Let's Talk about Paid Sick Leave! 

 

Specific details about our Paid Sick Leave Ordinance that we just passed in Santa Rosa will be up soon. For now, see the graphics and info below, also available to share on our facebook page and instagram (@northbayjwj)

 

    Recently, NBJwJ Executive Director Mara Ventura was interviewed on bilingual radio station KBBF.
    The English-Spanish program on the need for Paid Sick Leave can be heard by using th
ese links: 

    Download the mp3 audio HERE           

    Go to the YouTube link HERE

                                                                                  Click HERE to download a pdf of this flyer:           

 
PAID SICK LEAVE FOR ALL WORKERS!

As a founder of So Co United in Crisis, NBJwJ and the North Bay Labor Council are calling on cities and the County of Sonoma to pass an emergency ordinance that would give workers 80 HOURS PAID SICK LEAVE for any workers affected by the COVID-19 pandemic.

 

Santa Rosa City Council passed our ordinance effective IMMEDIATELY on 
Tuesday, July 7th

Santa Rosa employers are required to post this information. These hours are in addition to any hours an employee has already accrued. If your employer has already given you COVID-related paid sick leave since March 17th they may count those hours towards your 80 hours

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Help us pass this same ordinance for the County of Sonoma.

Contact the County Board of Supervisors today to ask for an urgency ordinance to be brought forward ASAP. [email protected] 

We have started a petition on change.org which you can sign HERE urging the Supervisors to ensure workers don't have to go to work sick in order to provide for their families.


No one should have to make such a choice!                   


Here are some recent articles on Paid Sick Leave:

Close To Home: Workers Need Paid Sick Leave
By Martin J. Bennett
The Press Democrat
June 28, 2020

The United States is the only country among 22 wealthy nations that doesn’t guarantee universal paid sick days for its workforce. The global COVID-19 pandemic has ignited a long-overdue public dialogue about the issue. In March, Congress and the president approved temporary sick leave legislation, but it expires on Dec. 31. There is so much more to be done.

The federal legislation mandates 14 paid sick days for workers who have coronavirus symptoms, are under quarantine or isolation orders, or are caring for affected family members, including children whose schools are closed. Employers receive a payroll tax credit to offset the costs.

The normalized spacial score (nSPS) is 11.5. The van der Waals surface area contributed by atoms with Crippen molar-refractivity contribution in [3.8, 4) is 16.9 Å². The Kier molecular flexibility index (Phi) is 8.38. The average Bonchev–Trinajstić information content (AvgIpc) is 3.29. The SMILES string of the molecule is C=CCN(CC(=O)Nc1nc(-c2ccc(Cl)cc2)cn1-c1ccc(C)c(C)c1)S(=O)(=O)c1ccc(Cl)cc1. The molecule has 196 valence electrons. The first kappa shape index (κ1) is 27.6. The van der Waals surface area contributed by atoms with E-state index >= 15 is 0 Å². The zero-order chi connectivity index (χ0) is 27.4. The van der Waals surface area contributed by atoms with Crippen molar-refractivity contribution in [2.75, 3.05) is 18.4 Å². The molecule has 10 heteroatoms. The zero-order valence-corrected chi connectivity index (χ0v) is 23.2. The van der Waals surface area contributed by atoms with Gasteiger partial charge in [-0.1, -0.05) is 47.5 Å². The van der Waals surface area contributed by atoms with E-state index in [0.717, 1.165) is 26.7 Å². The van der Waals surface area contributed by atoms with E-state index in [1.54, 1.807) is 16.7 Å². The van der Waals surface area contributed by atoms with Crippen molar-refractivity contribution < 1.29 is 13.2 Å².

But the law contains giant loopholes: companies with more than 500 workers are exempt, and firms with fewer than 50 can apply for a hardship waiver. The New York Times estimated that only 20% of the workforce is eligible.

READ MORE HERE

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The Coronavirus Message: America Needs Universal Paid Sick Leave
By Martin J. Bennett
BeyondChron
April 14, 2020

The global coronavirus pandemic is walloping California, and Governor Gavin Newsom has ordered all 40 million residents to ‘shelter in place’ except for travel to purchase groceries and prescription drugs. He also urged Californians to practice ‘social distancing’ from non-family population members. The governor banned large public gatherings and ordered all schools and non-essential businesses to close. The legislature appropriated $1 billion to fight the deadly virus.

Public health and infectious disease experts cannot foresee the development of a successful vaccine for another 18-24 months. Yet these experts suggest that the experiences of other countries that the virus first hit hard—including China, South Korea, and Italy—point to a successful public health strategy, which includes early and widespread testing; closing schools and non-essential businesses; two-week quarantine for those exposed to infected individuals; and isolation for people testing positive can significantly slow the spread of the highly contagious disease and prevent overburdening hospitals and the public health infrastructure.

 

READ MORE HERE


NBJWJ is hiring a new Executive Director! 

North Bay friends and community partners, it’s with both a heavy and hopeful heart that I announce my departure from Sonoma County and thus North Bay Jobs with Justice toward the end of this year.

Joining North Bay Jobs with Justice has been such a gift, and I can only hope I have helped it grow and strengthen even more over the years. The decision to leave did not come easily, as I’m very proud of the work we’ve accomplished together at North Bay Jobs with Justice over the last four years. Through my positions both as Lead Organizer and as our first staff Executive Director, I have had the opportunity to build partnerships with so many inspiring community leaders, organizations, and unions -all of which has helped us shape our work and our coalition into one that is firmly rooted in racial and immigrant justice, and that seeks to help move the labor movement into the future.

We now find ourselves in an uncertain time for workers but with endless opportunities for systemic reform and rebirth. I feel incredibly hopeful for the role North Bay Jobs with Justice can play in helping move our community forward.  With our talented consultant and committed transition committee helping shape my departure and the recruitment and on-boarding of a new Executive Director, I am excited for what the future holds for NBJwJ. I know our team will identify a new leader to carry on the work of our organization and take us to the next level.

As I said in my speech at our 2018 awards ceremony, we have big goals at NBJWJ and we intend to see them through. Less than one year later we successfully released two reports to help guide our work, raised the minimum wage in four cities, broadened our coalition, brought on all new Board members, and laid the groundwork for deeper movement building.

I believe another one of my greatest achievements since becoming Executive Director is the hiring of our new Lead Organizer Omar Paz. He brings with him the passion, vitality, experience and talent to lead us in the direction we need to go.

While it will be sad to leave, I can feel the gratification of knowing that I’m going to leave North Bay Jobs with Justice in good hands. Powerful hands that will put in the work necessary towards equity, improved worker’s rights, and a more just community.

 

See the Job Announcement for NBJwJ's Executive Director position HERE

 


Webinar and Resources:  
Workers’ Rights: Critical Labor Protections for Immigrant Workers During the COVID-19 Pandemic

The National Immigration Law Center hosted this webinar on April 15, 2020.

TOPICS COVERED

  • Safety and Health on the Job
  • Using Collective Action to Improve Workplace Safety and Health
  • Unemployment Insurance
  • Paid and Unpaid Time Off from Work